By Ryan Lengerich
Doug Chambers has driven 5 1/2 million miles. Million.
That would be Tucumcari to Albuquerque — 31,073 times. He’s never had a wreck and hasn’t had speeding ticket in 14 years.
Chambers, a 49-year-old road warrior from St. George, Utah, has been a truck driver for 34 years. As he has done many times before, he sat alone Thursday evening at the Pow Wow lounge joking with the bartender. It’s all part of life on the road.
“Everybody is a stranger,” Chambers said. “It really takes a toll. It’s not a family man’s life by any means.”
He would know.
Chambers has three children, Greg, 28, Colby, 26 and Karle, 22. He has five grandkids.
“I think about them a lot and I would like to be around them more, but right now I have to be where I am, and that is okay,” he said. “I missed my kids growing up.”
Driving for Racks Express, a company he started about four years ago, he was on his return route from Jacksonville, Fla. when he stopped in Tucumcari. Despite the job’s drawbacks, Chambers said he has met many different people and most enjoys listening to folks older than himself talk about the past. And, of course, 5 million miles means he has been everywhere.
“You get to see the country. I have seen all of it,” he said. “I don’t want to see any more of it.”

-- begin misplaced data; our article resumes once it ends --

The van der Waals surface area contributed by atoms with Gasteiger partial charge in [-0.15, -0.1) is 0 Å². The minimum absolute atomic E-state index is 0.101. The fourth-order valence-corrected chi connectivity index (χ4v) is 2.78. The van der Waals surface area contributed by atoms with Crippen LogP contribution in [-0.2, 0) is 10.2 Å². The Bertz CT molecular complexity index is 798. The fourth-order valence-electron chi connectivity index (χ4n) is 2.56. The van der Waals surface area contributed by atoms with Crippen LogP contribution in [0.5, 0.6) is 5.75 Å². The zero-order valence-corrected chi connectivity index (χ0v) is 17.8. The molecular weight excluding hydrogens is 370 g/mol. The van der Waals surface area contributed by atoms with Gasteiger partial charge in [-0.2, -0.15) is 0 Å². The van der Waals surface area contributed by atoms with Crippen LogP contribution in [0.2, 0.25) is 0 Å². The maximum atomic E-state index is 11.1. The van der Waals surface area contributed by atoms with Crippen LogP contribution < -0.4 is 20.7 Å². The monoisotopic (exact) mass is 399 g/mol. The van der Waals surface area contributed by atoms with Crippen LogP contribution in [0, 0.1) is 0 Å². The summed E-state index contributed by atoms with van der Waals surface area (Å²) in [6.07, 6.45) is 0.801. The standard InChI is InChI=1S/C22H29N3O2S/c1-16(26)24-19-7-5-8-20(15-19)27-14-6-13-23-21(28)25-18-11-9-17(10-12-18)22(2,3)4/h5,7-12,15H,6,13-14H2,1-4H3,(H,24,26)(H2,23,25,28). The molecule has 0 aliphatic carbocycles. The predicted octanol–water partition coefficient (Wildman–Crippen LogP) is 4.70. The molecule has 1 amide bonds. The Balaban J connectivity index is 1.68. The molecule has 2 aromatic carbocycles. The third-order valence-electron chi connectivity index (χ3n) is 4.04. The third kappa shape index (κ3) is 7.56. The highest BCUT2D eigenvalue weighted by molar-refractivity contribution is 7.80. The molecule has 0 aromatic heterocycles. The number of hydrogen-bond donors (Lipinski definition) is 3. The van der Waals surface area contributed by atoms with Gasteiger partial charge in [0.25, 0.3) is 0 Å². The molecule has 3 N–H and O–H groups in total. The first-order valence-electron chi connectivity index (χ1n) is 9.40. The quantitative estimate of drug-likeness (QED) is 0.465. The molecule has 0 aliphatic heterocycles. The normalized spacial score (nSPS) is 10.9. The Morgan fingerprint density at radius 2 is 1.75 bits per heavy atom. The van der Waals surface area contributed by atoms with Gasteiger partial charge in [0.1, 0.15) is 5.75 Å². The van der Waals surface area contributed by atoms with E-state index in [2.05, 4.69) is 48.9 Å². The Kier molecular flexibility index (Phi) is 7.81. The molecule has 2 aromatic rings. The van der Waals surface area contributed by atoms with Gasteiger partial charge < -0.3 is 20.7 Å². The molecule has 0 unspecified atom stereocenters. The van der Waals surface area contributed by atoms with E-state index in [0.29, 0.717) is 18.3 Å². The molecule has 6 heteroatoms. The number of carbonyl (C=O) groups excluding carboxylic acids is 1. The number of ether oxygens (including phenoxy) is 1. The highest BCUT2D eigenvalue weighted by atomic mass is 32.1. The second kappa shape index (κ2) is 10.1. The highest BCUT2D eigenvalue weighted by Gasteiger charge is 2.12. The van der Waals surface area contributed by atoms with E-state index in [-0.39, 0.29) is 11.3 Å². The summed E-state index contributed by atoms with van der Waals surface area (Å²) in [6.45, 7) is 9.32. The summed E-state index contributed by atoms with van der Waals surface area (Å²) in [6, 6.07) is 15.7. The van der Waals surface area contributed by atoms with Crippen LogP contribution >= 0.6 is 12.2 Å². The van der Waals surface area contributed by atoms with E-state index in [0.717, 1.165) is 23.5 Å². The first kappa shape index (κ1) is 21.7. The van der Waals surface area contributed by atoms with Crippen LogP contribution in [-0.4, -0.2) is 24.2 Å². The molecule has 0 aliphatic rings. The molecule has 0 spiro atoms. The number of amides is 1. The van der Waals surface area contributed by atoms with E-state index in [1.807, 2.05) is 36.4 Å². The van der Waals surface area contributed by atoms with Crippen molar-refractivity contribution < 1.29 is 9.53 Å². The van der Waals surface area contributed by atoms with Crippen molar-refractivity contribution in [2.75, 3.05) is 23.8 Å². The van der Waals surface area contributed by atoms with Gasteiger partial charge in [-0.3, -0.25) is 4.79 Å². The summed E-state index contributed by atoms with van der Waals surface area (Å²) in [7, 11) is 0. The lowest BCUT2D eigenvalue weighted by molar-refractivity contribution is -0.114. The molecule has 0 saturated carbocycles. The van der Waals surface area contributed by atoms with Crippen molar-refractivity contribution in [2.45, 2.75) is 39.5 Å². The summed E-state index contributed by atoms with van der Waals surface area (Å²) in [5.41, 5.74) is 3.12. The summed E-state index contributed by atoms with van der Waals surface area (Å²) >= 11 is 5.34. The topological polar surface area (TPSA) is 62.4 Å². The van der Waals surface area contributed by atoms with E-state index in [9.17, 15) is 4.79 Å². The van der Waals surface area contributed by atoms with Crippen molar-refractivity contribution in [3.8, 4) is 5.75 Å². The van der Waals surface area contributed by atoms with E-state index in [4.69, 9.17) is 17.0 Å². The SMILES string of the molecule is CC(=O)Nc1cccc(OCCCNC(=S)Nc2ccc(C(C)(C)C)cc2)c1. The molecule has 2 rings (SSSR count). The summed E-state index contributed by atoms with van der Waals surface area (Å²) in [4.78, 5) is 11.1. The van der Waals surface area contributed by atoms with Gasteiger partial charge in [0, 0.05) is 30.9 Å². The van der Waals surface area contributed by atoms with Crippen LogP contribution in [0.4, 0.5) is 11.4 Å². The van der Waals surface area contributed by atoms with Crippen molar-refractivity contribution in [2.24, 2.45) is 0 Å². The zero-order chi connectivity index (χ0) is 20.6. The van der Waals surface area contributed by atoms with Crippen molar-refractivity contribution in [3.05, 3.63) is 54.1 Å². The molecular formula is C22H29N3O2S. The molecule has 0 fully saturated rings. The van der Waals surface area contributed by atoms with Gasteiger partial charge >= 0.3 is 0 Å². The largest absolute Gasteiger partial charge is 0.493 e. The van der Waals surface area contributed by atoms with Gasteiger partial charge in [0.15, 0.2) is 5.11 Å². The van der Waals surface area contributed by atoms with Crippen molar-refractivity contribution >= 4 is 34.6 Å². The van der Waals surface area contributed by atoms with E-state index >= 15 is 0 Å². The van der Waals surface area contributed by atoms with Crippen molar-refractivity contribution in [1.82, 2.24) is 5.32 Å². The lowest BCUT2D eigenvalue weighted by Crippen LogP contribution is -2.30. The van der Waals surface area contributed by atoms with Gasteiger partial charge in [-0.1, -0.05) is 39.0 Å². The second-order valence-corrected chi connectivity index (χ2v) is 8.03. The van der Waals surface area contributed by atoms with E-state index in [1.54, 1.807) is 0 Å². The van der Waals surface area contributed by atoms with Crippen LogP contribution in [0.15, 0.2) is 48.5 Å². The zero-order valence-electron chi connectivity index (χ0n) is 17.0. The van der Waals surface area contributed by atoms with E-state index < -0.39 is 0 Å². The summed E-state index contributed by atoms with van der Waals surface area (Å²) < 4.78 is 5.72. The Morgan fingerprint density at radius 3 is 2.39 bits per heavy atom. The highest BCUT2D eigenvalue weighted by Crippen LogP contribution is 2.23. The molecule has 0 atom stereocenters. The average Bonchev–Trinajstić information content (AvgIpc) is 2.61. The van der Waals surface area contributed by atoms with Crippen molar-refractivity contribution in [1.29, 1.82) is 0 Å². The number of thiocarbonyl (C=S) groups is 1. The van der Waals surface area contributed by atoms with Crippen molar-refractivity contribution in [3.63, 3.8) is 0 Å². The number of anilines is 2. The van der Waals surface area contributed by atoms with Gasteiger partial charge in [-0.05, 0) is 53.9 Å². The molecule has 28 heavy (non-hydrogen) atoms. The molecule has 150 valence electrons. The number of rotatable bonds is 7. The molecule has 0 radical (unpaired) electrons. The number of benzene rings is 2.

Chambers considers himself lucky never to have been involved in any crashes. He hauled gasoline for 10 years, which he said made every car around him, literally, a bomb. He knew many truck drivers that have been killed. He often can’t believe the stunts drivers attempt.
“It blows my mind, they are not thinking anything — that is what they’re thinking,” he said. “I have seen so many wrecks and people do a lot of stupid things.”
Chambers said he will probably never retire. If he stopped, he wouldn’t know what to do. He has no hobbies and he has no free time.
“I have been at this so long, the only way I would feel useful is to keep doing what I am doing,” he said.
With the sacrifice and lifestyle, Chambers said truck driving is the nation’s most under-acknowledged profession. It’s a thankless and a unforgivable job, he said.
“I don’t know any trucker to want any more than just to be noticed for what they do,” he said. “We’re just trying to make a living and do our job and have pride in our job. You just wish other people would know that, instead of cussing at you every time they drive by because you have something big and heavy.”